The county commission’s new Republican majority put some major changes into effect during its first meeting on Monday, prompting calls of partisanship and too much government control.
After commissioner-elect Phil Matthews (R) was sworn in and Paul Coble (R) appointed chair, the board removed elective abortion from county employees’ health care plans, moved to oppose collective bargaining, and to support eliminating the cap on charter schools.
Since 1994, Wake County employees have been able to receive elective abortions as part of their health care plan. The previous Board of Commissioners approved a health care plan which provided for elective abortion earlier this year. However, Tony Gurley (R) has always maintained that paying for abortions with tax payer money goes against state law and the 1981 finding in the case of Stan versus North Carolina.
Others like Melissa Reed of Planned Parenthood, who was one of several to speak during the public comment period, disagree. “Stan versus NC makes it clear that it is perfectly legal to offer [elective abortion] care to your employees,” said Reed. “You are inserting big government into our most personal issues,” she went on to say.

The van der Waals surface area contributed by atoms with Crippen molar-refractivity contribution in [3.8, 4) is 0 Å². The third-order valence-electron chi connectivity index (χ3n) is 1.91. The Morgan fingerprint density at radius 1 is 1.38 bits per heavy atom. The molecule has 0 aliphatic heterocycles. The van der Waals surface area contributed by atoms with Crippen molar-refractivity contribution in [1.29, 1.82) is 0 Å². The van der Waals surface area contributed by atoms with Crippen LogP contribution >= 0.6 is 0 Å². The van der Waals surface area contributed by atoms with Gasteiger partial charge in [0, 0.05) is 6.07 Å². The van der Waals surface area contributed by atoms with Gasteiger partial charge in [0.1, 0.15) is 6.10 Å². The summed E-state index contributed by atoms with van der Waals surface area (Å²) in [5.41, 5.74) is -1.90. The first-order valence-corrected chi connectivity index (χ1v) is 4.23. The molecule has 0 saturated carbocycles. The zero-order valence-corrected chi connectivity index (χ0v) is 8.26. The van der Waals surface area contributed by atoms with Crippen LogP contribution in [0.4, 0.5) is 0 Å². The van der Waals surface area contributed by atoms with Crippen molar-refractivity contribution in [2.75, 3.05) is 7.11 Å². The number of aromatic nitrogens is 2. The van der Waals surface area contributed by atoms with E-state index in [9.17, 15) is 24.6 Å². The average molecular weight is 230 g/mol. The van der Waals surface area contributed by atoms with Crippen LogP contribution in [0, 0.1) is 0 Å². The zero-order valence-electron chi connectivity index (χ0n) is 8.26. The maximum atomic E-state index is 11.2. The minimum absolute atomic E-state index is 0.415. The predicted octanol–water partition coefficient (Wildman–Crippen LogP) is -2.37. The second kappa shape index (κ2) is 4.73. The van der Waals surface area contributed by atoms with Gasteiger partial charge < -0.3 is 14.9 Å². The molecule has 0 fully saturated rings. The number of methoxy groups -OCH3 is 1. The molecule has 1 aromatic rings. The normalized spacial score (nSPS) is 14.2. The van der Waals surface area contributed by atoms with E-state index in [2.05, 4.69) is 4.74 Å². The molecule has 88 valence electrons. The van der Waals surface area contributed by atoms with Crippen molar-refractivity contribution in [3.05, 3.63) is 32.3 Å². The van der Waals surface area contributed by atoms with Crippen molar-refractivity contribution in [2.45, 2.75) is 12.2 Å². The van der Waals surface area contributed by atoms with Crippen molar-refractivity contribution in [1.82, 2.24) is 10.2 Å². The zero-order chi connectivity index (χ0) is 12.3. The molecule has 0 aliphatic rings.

The new plan, which Republicans passed in a 4-3 vote, will continue to provide abortions for county employees if the health of the mother is endangered by the pregnancy and in cases of rape or incest.
Echoing the concerns of opponents to the amendment, James West (D) said, “This board is getting involved in things that that government shouldn’t be involved in.”
In September the Board of Commissioners approved a set of four statewide legislative goals. At Monday’s meeting Republicans suggested adding two new goals: opposing collective bargaining, or third party/union bargaining for public employees, and removing the cap on charter schools in NC, which currently sits at 100. Both measures passed.
Commissioner Betty Lou Ward (D) said that Republican majority’s actions during its first meeting, which also included rescinding a resolution condemning the neighborhood schools plan as an act of re-segregation, “don’t speak of good leadership skills, but politics.”